The art and science of agriculture embrace most intentional human efforts to control biological activity so as to produce plants and animals of the sort wanted, when wanted. Rubber plantations, cattle ranches, vegetable gardens, dairy farms, tree farms, and a host of similar enterprises all represent human efforts to compel nature to serve man. Those who undertake agriculture have had, from time immemorial, a variety of names, not all of them complimentary. The people involved in attempted biological control have been called farmers, planters, ranchers, and peasants. Farmers carry on a complicated business in which they use a variety of tools, implements, and machines. They also employ land, chemicals, water, plants, and animals. Their business, however, focuses on living things. No matter how crude their attempts, or how uncertain their successes, those who try to grow living things rank as agriculturalists.
Of course, the definition excludes brewers, distillers, biological supply houses, and others, such as zoo curators, who manage living things. Agriculture takes place on a piece of land widely and commonly known as a farm.
For the most part, a museum cannot show the essential biological aspects of agriculture. Agricultural production involves the farmer in the course of nature in its seasons, and in the peculiar laws of living things. In these respects, agriculture stands rather apart from transportation, manufacturing, and artistic industries where the tools, machines, and raw materials remain fairly inert as men work on them. Machines move but do not live, and therein lies the major difference between agriculture and the other arts. Farmers deal with plants and animals but the museum can show only the things a farmer uses as he accommodates to and regulates nature. Some of the objects, in themselves, give a fair idea of how the farmer used them. Most people, after all, know about edged blades and digging tools. Nearly anyone can grasp what a man might do with a scythe or a plow. Even the working of a modern reaper needs only a little explanation. But museums cannot well show cross-breeding of plants and animals. Museums seldom can show the results of that cross-breeding. Bags of fertilizer can be put on display, as can vials of penicillin, and jars of herbicide. Although some may find these interesting, such items show little in and of themselves.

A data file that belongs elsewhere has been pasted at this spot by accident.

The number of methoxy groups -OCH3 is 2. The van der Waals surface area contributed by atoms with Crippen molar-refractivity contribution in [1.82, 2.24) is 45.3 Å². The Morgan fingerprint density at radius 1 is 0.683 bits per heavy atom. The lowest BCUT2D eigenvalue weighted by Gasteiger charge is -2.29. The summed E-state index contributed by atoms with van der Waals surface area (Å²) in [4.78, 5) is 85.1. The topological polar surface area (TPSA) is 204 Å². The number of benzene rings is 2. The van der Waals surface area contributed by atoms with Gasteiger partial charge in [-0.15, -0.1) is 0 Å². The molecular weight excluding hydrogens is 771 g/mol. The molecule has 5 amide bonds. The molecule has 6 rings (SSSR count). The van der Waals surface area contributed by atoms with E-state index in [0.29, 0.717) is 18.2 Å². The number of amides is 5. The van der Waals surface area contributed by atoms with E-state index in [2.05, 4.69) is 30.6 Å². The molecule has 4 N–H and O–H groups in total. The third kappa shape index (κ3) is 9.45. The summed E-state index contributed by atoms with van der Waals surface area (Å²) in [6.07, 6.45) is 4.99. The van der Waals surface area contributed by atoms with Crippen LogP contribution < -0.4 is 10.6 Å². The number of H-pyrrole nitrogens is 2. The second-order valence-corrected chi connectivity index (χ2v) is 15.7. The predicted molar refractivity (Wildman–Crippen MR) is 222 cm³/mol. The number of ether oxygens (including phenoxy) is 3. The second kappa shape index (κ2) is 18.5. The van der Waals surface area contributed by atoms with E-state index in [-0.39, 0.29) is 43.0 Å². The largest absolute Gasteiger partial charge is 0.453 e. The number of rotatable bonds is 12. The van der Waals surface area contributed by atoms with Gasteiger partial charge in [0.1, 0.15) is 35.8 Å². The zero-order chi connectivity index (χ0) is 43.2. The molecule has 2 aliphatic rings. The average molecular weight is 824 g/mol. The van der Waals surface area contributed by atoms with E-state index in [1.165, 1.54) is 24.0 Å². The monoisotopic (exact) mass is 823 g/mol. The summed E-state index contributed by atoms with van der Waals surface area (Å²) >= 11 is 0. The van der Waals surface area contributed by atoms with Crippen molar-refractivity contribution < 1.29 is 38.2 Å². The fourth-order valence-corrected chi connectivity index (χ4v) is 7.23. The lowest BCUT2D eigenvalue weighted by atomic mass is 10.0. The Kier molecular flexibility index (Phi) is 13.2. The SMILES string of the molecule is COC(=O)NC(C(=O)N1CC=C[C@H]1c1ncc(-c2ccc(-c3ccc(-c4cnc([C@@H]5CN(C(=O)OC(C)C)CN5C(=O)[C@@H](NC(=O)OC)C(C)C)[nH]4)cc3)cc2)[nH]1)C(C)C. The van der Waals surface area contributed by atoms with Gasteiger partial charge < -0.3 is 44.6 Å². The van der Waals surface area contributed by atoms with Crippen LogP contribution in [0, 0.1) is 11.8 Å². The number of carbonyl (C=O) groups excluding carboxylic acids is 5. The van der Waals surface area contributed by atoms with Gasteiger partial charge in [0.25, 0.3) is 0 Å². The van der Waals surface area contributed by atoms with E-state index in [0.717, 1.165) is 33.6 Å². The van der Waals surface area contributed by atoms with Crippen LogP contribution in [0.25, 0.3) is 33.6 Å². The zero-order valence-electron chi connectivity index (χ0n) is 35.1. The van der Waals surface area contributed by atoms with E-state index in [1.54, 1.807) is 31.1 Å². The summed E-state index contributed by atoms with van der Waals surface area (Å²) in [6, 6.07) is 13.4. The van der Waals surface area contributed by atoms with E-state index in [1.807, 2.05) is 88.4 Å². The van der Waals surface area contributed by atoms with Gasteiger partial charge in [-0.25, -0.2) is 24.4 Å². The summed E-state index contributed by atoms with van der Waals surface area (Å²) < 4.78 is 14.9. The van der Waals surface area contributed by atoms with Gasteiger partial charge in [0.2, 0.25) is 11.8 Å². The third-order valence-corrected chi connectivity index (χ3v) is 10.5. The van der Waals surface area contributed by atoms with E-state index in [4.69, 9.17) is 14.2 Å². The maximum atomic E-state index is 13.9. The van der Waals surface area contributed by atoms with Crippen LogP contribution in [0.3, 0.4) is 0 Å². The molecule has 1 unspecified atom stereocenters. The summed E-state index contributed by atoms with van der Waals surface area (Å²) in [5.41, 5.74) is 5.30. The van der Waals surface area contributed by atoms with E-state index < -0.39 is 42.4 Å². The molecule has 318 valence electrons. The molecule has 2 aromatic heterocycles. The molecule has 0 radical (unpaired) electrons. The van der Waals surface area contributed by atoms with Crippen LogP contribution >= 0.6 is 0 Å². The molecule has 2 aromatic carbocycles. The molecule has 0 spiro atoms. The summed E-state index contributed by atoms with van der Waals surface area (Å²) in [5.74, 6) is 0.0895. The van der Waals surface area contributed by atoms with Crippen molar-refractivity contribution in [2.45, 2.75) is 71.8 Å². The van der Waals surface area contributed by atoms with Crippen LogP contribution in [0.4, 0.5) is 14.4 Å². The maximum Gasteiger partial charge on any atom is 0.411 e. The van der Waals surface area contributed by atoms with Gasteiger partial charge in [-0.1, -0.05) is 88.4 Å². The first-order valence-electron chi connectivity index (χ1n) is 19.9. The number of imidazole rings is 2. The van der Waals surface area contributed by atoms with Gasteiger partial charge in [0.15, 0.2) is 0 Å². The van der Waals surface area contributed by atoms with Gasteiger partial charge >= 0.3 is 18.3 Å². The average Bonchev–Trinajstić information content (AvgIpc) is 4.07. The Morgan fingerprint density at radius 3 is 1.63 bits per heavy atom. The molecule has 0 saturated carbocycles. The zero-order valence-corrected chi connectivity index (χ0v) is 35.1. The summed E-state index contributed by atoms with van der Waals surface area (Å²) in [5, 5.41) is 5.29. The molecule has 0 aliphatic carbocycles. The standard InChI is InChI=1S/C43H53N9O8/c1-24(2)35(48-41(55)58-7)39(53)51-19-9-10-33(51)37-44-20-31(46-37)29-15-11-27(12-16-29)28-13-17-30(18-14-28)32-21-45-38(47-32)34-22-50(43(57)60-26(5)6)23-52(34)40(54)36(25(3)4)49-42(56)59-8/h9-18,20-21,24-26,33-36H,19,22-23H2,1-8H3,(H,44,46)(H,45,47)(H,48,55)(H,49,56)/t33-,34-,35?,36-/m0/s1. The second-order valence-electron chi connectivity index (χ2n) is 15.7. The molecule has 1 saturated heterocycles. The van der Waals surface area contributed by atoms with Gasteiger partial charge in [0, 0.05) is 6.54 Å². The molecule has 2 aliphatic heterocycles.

Unfortunately, the things that cannot be shown in any easily intelligible way surpass in importance the items that can be shown. The sheep shears, which anyone can understand, represent less to the farmer than do the sheep. Sheep shears, no matter how sophisticated and no matter how necessary, do not explain sheep husbandry. The shears tell little about the wool industry, and nothing much about sheep breeds. And so on through the list of agricultural enterprises.
Museums must collect and exhibit the tools, implements, and machines which farmers use in their business. These items, however, seldom make up the core of real agricultural activity. The catalog here presented shows something of the range of items that farmers use and that can be preserved and shown. The variety nearly equals the volume. Most museums try to avoid duplication. Even so, few museums manage to collect a continuous series of things showing any one line of development. The discontinuity of farm objects on hand virtually rules out the telling of a coherent and complete history of agriculture. Nevertheless, the museum can show something about the major technological developments in agriculture. The evolution of the plow, the reaper, or the tractor can be suggested even if not fully illustrated. Hitting the highlights has to suffice.
The full history of technological change also involves several social and economic conditions.
First, changes in implements, tools, and methods result from the accumulation of knowledge. Device builds upon device: first came the wheel, and then, much later, the tractor....